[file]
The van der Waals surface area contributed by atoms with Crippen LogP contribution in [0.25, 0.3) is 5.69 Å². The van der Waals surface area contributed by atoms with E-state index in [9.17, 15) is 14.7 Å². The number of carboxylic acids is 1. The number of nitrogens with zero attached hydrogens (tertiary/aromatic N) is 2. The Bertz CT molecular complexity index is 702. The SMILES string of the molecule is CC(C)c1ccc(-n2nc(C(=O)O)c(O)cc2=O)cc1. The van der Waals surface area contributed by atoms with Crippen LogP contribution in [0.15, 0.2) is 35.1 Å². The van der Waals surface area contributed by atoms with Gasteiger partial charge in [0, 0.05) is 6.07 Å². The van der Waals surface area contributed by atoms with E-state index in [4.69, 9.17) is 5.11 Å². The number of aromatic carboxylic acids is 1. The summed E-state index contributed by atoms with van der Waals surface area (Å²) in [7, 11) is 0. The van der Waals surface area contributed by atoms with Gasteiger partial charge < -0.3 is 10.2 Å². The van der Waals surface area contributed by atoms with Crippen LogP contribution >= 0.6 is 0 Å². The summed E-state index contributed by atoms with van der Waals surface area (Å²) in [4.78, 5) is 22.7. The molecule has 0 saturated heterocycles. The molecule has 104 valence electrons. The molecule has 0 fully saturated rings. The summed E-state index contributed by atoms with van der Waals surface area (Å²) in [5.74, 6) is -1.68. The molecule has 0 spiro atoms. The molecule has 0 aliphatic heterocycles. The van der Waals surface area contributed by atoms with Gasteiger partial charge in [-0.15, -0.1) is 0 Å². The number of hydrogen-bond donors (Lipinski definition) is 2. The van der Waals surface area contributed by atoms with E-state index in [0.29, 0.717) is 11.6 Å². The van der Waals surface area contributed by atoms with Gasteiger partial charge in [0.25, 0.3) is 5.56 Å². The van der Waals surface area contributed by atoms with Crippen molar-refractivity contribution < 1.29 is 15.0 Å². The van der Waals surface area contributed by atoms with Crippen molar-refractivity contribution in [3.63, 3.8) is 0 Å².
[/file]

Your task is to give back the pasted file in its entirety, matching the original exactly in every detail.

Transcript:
The van der Waals surface area contributed by atoms with Crippen LogP contribution in [0.25, 0.3) is 5.69 Å². The van der Waals surface area contributed by atoms with E-state index in [9.17, 15) is 14.7 Å². The number of carboxylic acids is 1. The number of nitrogens with zero attached hydrogens (tertiary/aromatic N) is 2. The Bertz CT molecular complexity index is 702. The SMILES string of the molecule is CC(C)c1ccc(-n2nc(C(=O)O)c(O)cc2=O)cc1. The van der Waals surface area contributed by atoms with Crippen LogP contribution in [0.15, 0.2) is 35.1 Å². The van der Waals surface area contributed by atoms with Gasteiger partial charge in [0, 0.05) is 6.07 Å². The van der Waals surface area contributed by atoms with E-state index in [4.69, 9.17) is 5.11 Å². The number of aromatic carboxylic acids is 1. The summed E-state index contributed by atoms with van der Waals surface area (Å²) in [7, 11) is 0. The van der Waals surface area contributed by atoms with Gasteiger partial charge < -0.3 is 10.2 Å². The van der Waals surface area contributed by atoms with Crippen LogP contribution >= 0.6 is 0 Å². The summed E-state index contributed by atoms with van der Waals surface area (Å²) in [4.78, 5) is 22.7. The molecule has 0 saturated heterocycles. The molecule has 104 valence electrons. The molecule has 0 fully saturated rings. The summed E-state index contributed by atoms with van der Waals surface area (Å²) in [5.74, 6) is -1.68. The molecule has 0 spiro atoms. The molecule has 0 aliphatic heterocycles. The van der Waals surface area contributed by atoms with Gasteiger partial charge in [-0.15, -0.1) is 0 Å². The number of hydrogen-bond donors (Lipinski definition) is 2. The van der Waals surface area contributed by atoms with E-state index in [0.29, 0.717) is 11.6 Å². The van der Waals surface area contributed by atoms with Gasteiger partial charge in [0.25, 0.3) is 5.56 Å². The van der Waals surface area contributed by atoms with Crippen molar-refractivity contribution < 1.29 is 15.0 Å². The van der Waals surface area contributed by atoms with Crippen molar-refractivity contribution in [3.63, 3.8) is 0 Å².